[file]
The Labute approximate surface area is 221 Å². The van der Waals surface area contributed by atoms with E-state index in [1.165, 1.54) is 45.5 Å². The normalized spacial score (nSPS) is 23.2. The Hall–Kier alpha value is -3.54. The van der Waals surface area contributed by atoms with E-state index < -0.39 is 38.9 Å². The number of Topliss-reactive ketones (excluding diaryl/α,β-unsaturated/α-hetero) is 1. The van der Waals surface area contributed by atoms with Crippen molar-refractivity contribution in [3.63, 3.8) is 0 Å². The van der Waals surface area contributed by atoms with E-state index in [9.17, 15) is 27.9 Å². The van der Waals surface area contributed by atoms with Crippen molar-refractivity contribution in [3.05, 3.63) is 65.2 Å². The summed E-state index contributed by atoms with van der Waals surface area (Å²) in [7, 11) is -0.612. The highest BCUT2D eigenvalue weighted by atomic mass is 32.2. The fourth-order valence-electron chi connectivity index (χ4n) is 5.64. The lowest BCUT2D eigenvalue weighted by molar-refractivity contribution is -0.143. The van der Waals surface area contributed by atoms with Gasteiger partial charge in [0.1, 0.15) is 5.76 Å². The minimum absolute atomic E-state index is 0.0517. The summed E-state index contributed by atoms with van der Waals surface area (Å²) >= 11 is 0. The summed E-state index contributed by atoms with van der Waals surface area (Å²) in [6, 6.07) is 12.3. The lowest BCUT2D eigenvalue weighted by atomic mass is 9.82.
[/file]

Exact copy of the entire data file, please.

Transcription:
The Labute approximate surface area is 221 Å². The van der Waals surface area contributed by atoms with E-state index in [1.165, 1.54) is 45.5 Å². The normalized spacial score (nSPS) is 23.2. The Hall–Kier alpha value is -3.54. The van der Waals surface area contributed by atoms with E-state index < -0.39 is 38.9 Å². The number of Topliss-reactive ketones (excluding diaryl/α,β-unsaturated/α-hetero) is 1. The van der Waals surface area contributed by atoms with Crippen molar-refractivity contribution in [3.63, 3.8) is 0 Å². The van der Waals surface area contributed by atoms with E-state index in [9.17, 15) is 27.9 Å². The van der Waals surface area contributed by atoms with Crippen molar-refractivity contribution in [3.05, 3.63) is 65.2 Å². The summed E-state index contributed by atoms with van der Waals surface area (Å²) in [7, 11) is -0.612. The highest BCUT2D eigenvalue weighted by atomic mass is 32.2. The fourth-order valence-electron chi connectivity index (χ4n) is 5.64. The lowest BCUT2D eigenvalue weighted by molar-refractivity contribution is -0.143. The van der Waals surface area contributed by atoms with Gasteiger partial charge in [0.1, 0.15) is 5.76 Å². The minimum absolute atomic E-state index is 0.0517. The summed E-state index contributed by atoms with van der Waals surface area (Å²) >= 11 is 0. The summed E-state index contributed by atoms with van der Waals surface area (Å²) in [6, 6.07) is 12.3. The lowest BCUT2D eigenvalue weighted by atomic mass is 9.82.